As for seat belt mandates and drunk driving laws, this fails to take seriously the sort of liberty interest expressed in the “right to refuse” cases described above: That the right to bodily autonomy is foundational, and that no one should be forced to accept an unwanted substance into their body except in the most extreme circumstances. Seat belt mandates are more akin to mask mandates, which are largely unexceptional, and perhaps less so: No one is forced to drive a car.

Drunk driving laws are closer to the case, but the better analogy is probably the question of the forced blood draw to test for heightened levels of alcohol consumption. The Supreme Court has blessed this, but it makes me (and most civil libertarians) quite uncomfortable.

It is terrifying that liberal groups are eagerly defending it.

The ACLU has historically taken a broad view of the right to refuse treatment, so it is unsurprising that in 2008, in the face of the H1N1 pandemic, its position was not subtle. It referred to “forced examinations, vaccination and treatment” coupled with criminal sanctions as “police state tactics.” It continued, “No one should be forced to be vaccinated against their will both because of the constitutional right to refuse treatment, and pragmatically because forced vaccination will deter at least some people from seeking medical help when they need it.”

It was therefore jarring when the ACLU took the position that vaccine mandates are not merely acceptable in this crisis, but are actually liberty-enhancing.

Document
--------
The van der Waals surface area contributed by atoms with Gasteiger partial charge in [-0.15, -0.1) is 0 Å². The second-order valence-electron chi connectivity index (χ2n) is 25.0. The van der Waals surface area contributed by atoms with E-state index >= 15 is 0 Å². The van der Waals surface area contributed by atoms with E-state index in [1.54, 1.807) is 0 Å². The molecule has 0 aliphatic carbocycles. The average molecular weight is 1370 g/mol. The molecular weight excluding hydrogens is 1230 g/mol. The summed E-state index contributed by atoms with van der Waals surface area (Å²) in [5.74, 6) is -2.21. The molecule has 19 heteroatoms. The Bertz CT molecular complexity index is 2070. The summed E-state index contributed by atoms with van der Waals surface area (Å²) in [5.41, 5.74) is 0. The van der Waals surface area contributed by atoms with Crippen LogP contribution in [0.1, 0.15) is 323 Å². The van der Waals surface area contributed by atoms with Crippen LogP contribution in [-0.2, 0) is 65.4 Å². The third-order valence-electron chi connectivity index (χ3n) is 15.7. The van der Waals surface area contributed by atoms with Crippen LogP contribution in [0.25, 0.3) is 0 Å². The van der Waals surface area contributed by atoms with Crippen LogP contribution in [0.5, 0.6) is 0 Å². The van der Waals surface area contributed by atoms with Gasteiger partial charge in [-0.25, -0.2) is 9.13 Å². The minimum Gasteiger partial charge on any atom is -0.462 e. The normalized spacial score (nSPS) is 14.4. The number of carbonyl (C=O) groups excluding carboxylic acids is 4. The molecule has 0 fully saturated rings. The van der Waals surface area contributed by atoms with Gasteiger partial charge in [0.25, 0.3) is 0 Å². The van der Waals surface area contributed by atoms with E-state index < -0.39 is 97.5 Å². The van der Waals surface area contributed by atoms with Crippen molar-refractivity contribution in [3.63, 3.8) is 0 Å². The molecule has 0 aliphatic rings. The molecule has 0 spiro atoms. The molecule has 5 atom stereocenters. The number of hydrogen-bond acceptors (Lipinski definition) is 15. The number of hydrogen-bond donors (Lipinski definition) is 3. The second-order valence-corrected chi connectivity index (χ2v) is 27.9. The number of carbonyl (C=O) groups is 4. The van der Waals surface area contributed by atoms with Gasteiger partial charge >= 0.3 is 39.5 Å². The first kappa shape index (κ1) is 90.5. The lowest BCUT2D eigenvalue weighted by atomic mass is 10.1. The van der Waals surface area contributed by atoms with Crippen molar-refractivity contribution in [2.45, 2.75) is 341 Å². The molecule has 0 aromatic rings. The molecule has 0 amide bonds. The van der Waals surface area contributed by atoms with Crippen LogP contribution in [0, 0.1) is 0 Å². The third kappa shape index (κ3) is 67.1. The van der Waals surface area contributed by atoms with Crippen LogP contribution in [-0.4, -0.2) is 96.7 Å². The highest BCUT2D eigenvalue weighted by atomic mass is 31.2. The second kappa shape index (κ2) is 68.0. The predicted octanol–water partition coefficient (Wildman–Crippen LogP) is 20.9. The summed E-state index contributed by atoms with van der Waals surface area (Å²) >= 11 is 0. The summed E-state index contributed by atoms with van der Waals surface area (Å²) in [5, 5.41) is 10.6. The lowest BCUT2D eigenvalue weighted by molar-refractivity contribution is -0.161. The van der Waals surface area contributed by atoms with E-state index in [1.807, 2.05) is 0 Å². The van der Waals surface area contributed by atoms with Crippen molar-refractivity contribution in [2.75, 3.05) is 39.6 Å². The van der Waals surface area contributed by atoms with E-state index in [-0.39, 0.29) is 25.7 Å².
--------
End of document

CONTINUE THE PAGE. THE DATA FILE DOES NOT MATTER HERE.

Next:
It’s not that I believe the ACLU is wrong on the merits in this instance, but the historic role of that organization, and of civil libertarians in general, is to take the side of civil liberties, even when they impose costs on society. The cost of the exclusionary rule and Miranda warnings is that criminals often go unpunished. The cost of our strong free speech protections is that newspapers can publish materials that are potentially damaging to a war effort, and that we allow a party literally funded by an adversarial state to continue to operate, publish materials, and even participate in elections.

Again, the point isn’t that we always accede to personal liberty interests and that all vaccine mandates are wrong; it is that we typically take those interests quite seriously and are willing to pay a price to protect them. To ensure this happens, it’s often critical to have a group at the barricades that expresses extreme defenses of liberty; we should be nervous when the groups that traditionally take those stances decide to turn their heads.

To paraphrase Justice Robert H. Jackson, the Constitution is not a suicide pact. But Jackson’s phrase was written in a dissent, in a 1949 case where the court overturned the conviction of a suspended priest whose rantings had incited an actual riot. While Jackson is ultimately correct, it’s also true that the price of liberty is eternal vigilance. Vaccine mandates may be justified in certain circumstances, perhaps even in these circumstances. But we should be wary and careful about their implementation.

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Sean Trende is senior elections analyst for RealClearPolitics. He is a co-author of the 2014 Almanac of American Politics and author of The Lost Majority. He can be reached at [email protected]. Follow him on Twitter @SeanTrende.